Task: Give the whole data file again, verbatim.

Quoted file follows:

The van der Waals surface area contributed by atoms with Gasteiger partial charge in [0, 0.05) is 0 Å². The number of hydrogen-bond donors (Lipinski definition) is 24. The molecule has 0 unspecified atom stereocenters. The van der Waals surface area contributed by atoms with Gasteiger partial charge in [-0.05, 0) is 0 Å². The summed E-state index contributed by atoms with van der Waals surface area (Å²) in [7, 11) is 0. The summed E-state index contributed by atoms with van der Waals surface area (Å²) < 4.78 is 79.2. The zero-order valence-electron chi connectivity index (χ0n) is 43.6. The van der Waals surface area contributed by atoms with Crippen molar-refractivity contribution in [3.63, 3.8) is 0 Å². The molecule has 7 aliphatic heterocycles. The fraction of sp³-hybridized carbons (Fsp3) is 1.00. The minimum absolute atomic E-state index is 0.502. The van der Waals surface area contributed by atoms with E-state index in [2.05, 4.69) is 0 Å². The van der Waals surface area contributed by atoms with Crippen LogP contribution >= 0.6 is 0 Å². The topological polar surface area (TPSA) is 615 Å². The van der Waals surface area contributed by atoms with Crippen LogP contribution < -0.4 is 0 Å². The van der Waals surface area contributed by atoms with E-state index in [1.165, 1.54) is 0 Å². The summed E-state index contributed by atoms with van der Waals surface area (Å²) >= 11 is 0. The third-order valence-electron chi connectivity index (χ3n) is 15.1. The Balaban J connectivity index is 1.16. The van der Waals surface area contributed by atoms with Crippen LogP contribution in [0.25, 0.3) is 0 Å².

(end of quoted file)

The van der Waals surface area contributed by atoms with Gasteiger partial charge in [0, 0.05) is 0 Å². The number of hydrogen-bond donors (Lipinski definition) is 24. The molecule has 0 unspecified atom stereocenters. The van der Waals surface area contributed by atoms with Gasteiger partial charge in [-0.05, 0) is 0 Å². The summed E-state index contributed by atoms with van der Waals surface area (Å²) in [7, 11) is 0. The summed E-state index contributed by atoms with van der Waals surface area (Å²) < 4.78 is 79.2. The zero-order valence-electron chi connectivity index (χ0n) is 43.6. The van der Waals surface area contributed by atoms with Crippen molar-refractivity contribution in [3.63, 3.8) is 0 Å². The molecule has 7 aliphatic heterocycles. The fraction of sp³-hybridized carbons (Fsp3) is 1.00. The minimum absolute atomic E-state index is 0.502. The van der Waals surface area contributed by atoms with E-state index in [2.05, 4.69) is 0 Å². The van der Waals surface area contributed by atoms with Crippen LogP contribution >= 0.6 is 0 Å². The topological polar surface area (TPSA) is 615 Å². The van der Waals surface area contributed by atoms with Crippen LogP contribution < -0.4 is 0 Å². The van der Waals surface area contributed by atoms with E-state index in [1.165, 1.54) is 0 Å². The summed E-state index contributed by atoms with van der Waals surface area (Å²) >= 11 is 0. The third-order valence-electron chi connectivity index (χ3n) is 15.1. The Balaban J connectivity index is 1.16. The van der Waals surface area contributed by atoms with Crippen LogP contribution in [0.25, 0.3) is 0 Å².